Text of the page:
People who work in animal shelters notice that every now and again there seems to be a glut of one particular breed and we find that is often the case here.One week we will never stop answering calls about Collies, the following week it is all Jack Russells, the week after that it will be bull breeds.Well this past couple of weeks, it has been all about lurchers.We have two in foster homes and three more desperately waiting for places. Lucy Lurcher is likely to be the easiest to home as she is a smaller whippet cross, the others less so due to the fact that they are greyhound size and one has only three legs due to an earlier accident.Personally I love lurchers and have almost always had one of my own since I frst started taking in animals 35 years ago, however they do need sensible lurcher’people’ due to the tendency of some to chase smaller animals.
Although we are now full to capacity, we admitted two cats over a period of three days because their condition was known to be poor and we felt that we had to offer our help. Sadly one of those had to be put to sleep but at least he was not left to suffer.It is fairly likely that he was a feral cat and had been poorly for some time.The other cat is still with us and is being treated for a skin condition but she should be fine within a few weeks and then we will place her for adoption. We were delighted that an appeal on our Facebook page to home some of our kittens was successful and a lady who took little Ash, a pretty little black/grey longhaired boy,and another kitten, actually came back to adopt another (adult) cat she had seen and could not get out of her mind. Three cats to one home! – a real boost to those working in the cattery who sometimes feel they do not home enough cats and kittens.When you are working with animals, you can become very attached to them and it pains us all to see those who seem to be so often left behind when others are chosen.It is almost like your child not being invited to a party to which all the other children are going!
Dexter the cow is not a cow,or so I am reliably informed.He is a BULL, albeit a castrated one. HE is a very gentle soul but it saddens me that when I move close to him to caress him, he slowly moves away out of arms reach.That is unsurprising, when for most of his life, he associated people with discomfort or pain. Having blood taken on a regular basis has clearly made him mistrust humans but even so he is totally passive. Poor old boy. I hope he learns to trust us. The horses have accepted his presence so we will be moving him into one of their groups over the next few days,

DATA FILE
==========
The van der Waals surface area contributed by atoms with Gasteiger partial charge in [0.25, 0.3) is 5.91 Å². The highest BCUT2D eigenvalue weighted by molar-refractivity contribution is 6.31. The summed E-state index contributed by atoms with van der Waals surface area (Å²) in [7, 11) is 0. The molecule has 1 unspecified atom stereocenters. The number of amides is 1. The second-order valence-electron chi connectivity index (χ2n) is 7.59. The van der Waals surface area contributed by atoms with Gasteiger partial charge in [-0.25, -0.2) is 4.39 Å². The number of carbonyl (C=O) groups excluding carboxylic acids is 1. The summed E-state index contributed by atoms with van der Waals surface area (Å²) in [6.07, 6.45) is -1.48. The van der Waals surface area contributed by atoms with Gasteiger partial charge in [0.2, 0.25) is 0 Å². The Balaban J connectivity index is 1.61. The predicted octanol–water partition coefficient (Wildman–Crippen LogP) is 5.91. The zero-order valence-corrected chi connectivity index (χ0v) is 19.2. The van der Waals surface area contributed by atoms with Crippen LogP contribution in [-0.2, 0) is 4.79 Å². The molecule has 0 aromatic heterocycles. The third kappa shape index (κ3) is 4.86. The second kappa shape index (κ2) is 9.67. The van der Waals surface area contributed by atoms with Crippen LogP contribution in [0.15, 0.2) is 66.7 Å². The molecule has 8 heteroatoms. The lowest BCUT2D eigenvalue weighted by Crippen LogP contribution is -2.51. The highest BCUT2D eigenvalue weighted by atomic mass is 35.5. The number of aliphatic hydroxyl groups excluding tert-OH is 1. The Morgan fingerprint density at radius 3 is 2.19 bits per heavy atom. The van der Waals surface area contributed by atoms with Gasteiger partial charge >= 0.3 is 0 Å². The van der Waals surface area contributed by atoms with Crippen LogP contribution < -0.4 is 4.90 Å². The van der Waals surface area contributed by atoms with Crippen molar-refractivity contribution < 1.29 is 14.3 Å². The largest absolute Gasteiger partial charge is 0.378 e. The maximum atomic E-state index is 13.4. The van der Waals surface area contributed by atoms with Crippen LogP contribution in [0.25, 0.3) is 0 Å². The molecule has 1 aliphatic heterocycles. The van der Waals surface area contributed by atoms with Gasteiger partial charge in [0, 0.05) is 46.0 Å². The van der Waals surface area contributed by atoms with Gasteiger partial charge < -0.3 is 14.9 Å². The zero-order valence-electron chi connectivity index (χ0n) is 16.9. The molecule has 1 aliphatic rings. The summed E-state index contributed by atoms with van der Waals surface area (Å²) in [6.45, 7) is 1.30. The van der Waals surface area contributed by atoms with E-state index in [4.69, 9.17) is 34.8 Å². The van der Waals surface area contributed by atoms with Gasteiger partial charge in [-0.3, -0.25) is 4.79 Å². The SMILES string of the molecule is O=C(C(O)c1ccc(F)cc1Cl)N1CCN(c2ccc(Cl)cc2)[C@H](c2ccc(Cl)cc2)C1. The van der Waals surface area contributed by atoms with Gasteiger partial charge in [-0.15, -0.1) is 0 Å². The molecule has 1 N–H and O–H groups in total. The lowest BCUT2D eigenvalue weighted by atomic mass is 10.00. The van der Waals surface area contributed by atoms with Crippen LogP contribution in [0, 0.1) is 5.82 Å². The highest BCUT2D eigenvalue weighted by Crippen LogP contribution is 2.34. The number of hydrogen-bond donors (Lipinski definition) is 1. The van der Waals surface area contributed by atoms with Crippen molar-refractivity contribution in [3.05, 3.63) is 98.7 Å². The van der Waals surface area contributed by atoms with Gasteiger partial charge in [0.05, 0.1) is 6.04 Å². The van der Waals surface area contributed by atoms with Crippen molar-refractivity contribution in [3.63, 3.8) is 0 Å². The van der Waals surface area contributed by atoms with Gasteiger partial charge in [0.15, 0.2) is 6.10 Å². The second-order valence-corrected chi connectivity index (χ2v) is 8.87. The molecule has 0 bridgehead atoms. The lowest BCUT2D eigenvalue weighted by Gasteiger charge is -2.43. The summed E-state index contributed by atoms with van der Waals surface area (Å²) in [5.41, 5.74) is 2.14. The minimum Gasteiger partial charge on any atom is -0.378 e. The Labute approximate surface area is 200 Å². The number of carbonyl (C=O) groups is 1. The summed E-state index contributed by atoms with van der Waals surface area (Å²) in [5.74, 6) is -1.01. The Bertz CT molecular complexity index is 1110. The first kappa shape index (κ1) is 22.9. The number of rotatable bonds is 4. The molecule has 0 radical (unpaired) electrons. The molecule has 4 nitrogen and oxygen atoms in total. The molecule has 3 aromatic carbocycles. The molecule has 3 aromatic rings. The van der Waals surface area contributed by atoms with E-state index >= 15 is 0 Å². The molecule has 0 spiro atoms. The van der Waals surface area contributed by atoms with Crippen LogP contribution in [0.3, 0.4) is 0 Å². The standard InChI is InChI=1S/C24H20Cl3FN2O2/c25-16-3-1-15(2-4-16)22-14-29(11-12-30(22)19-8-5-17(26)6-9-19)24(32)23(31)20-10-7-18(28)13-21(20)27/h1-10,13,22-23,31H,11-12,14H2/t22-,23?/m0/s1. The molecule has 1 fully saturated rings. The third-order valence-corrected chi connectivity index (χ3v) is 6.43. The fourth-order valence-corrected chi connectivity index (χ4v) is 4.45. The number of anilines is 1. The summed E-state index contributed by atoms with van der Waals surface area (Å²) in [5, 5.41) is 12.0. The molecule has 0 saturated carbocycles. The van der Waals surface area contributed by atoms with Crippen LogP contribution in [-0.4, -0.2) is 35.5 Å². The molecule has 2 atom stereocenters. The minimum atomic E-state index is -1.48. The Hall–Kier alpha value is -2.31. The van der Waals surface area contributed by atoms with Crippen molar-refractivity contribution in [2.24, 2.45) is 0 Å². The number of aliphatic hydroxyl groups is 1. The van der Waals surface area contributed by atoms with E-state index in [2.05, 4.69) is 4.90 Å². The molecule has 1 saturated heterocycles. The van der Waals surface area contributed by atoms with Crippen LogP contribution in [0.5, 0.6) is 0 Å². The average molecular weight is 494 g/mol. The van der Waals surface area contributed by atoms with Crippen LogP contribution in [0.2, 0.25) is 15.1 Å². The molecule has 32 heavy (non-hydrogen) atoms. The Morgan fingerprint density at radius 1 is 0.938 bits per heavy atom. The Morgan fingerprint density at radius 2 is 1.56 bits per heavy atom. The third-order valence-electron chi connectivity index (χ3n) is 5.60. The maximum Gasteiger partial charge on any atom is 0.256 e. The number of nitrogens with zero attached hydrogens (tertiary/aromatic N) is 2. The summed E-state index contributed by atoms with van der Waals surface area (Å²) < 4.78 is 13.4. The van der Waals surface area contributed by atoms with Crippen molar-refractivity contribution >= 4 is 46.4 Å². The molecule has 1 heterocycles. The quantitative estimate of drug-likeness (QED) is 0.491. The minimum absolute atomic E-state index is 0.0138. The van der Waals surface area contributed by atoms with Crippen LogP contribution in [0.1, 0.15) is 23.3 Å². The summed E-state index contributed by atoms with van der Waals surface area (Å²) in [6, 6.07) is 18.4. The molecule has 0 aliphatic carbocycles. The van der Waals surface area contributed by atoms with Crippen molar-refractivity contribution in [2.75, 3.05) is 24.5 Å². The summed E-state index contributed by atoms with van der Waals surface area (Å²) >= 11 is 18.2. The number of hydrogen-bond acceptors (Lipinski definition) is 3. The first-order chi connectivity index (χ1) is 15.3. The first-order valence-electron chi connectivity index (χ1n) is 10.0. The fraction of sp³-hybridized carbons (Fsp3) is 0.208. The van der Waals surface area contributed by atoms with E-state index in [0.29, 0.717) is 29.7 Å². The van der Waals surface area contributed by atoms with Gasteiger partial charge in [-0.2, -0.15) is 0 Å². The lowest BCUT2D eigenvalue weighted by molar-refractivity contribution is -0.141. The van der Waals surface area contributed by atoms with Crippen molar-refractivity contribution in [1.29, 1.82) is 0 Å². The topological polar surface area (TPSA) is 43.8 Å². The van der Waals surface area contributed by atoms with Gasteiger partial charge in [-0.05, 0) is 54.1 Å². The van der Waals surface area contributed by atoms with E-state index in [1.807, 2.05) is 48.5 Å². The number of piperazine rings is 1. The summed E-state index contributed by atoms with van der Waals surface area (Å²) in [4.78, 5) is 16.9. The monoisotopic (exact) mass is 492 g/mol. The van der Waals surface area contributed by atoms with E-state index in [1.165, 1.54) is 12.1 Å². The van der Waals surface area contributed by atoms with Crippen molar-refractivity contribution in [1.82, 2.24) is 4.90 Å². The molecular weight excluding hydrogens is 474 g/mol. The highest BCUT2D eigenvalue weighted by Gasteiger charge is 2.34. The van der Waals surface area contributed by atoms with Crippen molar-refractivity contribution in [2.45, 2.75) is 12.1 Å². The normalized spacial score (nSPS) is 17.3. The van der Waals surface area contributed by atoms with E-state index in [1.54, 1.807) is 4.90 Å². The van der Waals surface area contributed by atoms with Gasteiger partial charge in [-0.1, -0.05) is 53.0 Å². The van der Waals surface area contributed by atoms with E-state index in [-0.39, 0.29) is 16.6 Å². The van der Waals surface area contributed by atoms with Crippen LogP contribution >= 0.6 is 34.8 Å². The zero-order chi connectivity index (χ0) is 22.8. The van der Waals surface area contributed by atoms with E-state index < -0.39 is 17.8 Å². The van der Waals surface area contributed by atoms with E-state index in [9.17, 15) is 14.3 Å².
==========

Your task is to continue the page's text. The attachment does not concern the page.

I went out on a call to an injured or sick cormorant on Pontllyfni beach,but sadly he died before we could even place him a basket to bring back to the shelter. The young bird looked as though he had been poisoned.So sad, such a handsome bird.
Baxter the collie who spent most of his four years living a lonely life in a shed, has been really enjoying his life since he was admitted,and has now gone to live with a family in Berkshire .They actually came to see Goldie the Cockerpoo but it was Baxter who got on better with their little border terrier so it was no contest. I just love it when dogs like him find homes which are worlds apart from the homes they came from. It is so uplifting to watch a downtrodden dispirited animal become alive. The eyes change from dull to shining and the tail previously hidden under the body, suddenly starts flickering a little and then to full on waggy! Wonderful.
We have been hearing how our dear little CharlieJack Russell has been doing in his new home.It was third time lucky for this loving little dog who came in from the Dog Pound.His first home said he was too lively, the second kept him a few months and then said he wasn’t good with the children even though they had previously said that he adored the children! Now he is with an adult family who love him dearly and think he is a marvellous little dog.(as we did)